October Arbor Day?

Houston’s subtropical climate (zone 9b) means that autumn is the best time of year to plant a tree. The mild winters with few frosts permit root systems to grow while the rest of the plant remains semi-dormant.

When we moved into our new house, the front easement square was filled with an ugly fan palm. It was plopped in the very front of the square next to the street, and jutted out at an angle. Fan palms are not very endearing trees. Those big leaves are covered with vicious thorns that rip your flesh when you reach in to weed under the tree, or to groom it. Last year’s leaves hang down from the tree in a beard of thatch, which is unpleasant and messy to remove. Their open scales along the trunk can easily become apartment towers for mice. They grow very tall, so are unsuitable for urban spaces where electric wires are installed. Worst of all, this particular tree was a safety hazard as it completely blocked views of oncoming traffic when you exited the driveway.

Fan palm tree in undesirable location © Wren M. Allen

It's got to go! This fan palm was a real traffic hazard for our driveway.

So the Wrenaissance Man and I decided to replace this misfit with a better behaved and more attractive tree. Small trees that are popular in the Houston area include crepe myrtles, redbuds and savannah hollies. After some research, we chose a Mexican plum, prunus mexicana. It’s a native plant for this region, offers fragrant white flowers in the spring and wildlife food in late summer. In winter, the mature tree has peeling bark that reveals the colorful underbark and adds textural interest. It tops out at about 30 feet, so is perfect under powerlines. Its only downside is that it tends to be short-lived. The arborist’s crew showed up this morning and had the old tree out and the new one in place in about an hour.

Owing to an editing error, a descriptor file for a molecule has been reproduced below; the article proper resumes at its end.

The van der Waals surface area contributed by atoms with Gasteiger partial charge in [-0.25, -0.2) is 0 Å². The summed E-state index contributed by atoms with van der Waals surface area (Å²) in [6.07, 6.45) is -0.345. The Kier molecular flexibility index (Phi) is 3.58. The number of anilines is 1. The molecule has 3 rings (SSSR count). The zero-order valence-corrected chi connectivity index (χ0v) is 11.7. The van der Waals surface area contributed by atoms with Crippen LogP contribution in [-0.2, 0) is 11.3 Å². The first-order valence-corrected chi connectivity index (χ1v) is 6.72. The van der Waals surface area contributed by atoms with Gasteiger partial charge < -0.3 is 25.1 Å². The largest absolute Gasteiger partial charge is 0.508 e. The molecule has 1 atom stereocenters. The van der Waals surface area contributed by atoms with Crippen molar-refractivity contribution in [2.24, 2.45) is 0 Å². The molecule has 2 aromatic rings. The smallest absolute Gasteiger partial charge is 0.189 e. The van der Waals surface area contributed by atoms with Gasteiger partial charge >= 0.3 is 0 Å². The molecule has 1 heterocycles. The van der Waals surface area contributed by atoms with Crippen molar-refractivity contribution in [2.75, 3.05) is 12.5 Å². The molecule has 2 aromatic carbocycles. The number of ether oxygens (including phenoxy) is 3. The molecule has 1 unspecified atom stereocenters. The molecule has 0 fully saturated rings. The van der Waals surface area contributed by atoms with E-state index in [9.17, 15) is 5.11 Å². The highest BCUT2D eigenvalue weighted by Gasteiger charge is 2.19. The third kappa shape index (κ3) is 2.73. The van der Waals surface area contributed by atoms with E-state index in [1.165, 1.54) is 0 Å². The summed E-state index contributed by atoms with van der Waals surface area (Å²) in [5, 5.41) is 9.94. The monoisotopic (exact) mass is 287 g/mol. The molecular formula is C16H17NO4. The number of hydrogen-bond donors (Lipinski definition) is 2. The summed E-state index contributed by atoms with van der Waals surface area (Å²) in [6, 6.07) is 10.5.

Mexican plum tree newly planted. © Wren M. Allen

Pretty little plum tree! © Wren M. Allen

Ahh, that’s better! And a lot safer—there are quite a few joggers and dog walkers in our neighborhood. Visibility is so important when entering and exiting a driveway. Now that’s sorted, I’m feeling very enthusiastic about getting some more gardening done. Six years of apartment living had definitely made the yardwork skills and habits rusty.

* Arbor Day is the national tree-planting day here in the US. The actual day of celebration is usually the last Friday in April, with some regional variations. And, as all good Nebraskans know, Arbor Day was invented in Nebraska by a Nebraskan—J. Sterling Morton!

Por isso, odio as formigas! / This is why I despise fire ants!

Fire ant attacks and my swollen hand, © Wren M. Allen

My poor hand! Fire ants are no joke in Houston!

Last Monday (09/13), I was weeding the front easement space in preparation for a big family visit. Just as I was thinking, “Gosh, I guess the neighbor’s poisoning of his side of the space must have killed all the fire……ANTS!”, between 15 and 20 of the little red demons stung me simultaneously. The fact they sting as one, using the hive mind, makes it even worse. This is definitely one of the major disadvantages of living in Houston!

This photo is from the next day, when the swelling and allergic reaction were at their worst. I could barely pinch thumb and forefinger together at that point. Fortunately, the situation improved rapidly after that, and now, I just have a bunch of ugly, weeping, itchy scabs.

My Brazilian botanical painting friends wondered why I was so cowardly about ants when we went to the Amazon. Bom, é por isso ‘stou gritando com medo dos bichinhos!

Coming soon: Retablo for Lawndale Art Center fundraiser

Zinc retablo plate for Lawndale Art Center fundraiser

Full of possibility: Blank zinc plate for painting a retablo.

Every year, the Lawndale Art Center in Houston holds a fundraiser on the Day of the Dead, auctioning “retablos” made  and donated by local artists. They distribute blank zinc plates in late August to any artists who are interested. I dropped by on Wednesday, August 25 and got one of the last plates available.

In years past, I’ve painted whimsical, surreal animals in unusual situations: a crocodile-angel playing guitar on stage, a feline fairy godmother. I think I’m ready for a change this year, though. What do you think should be my subject?

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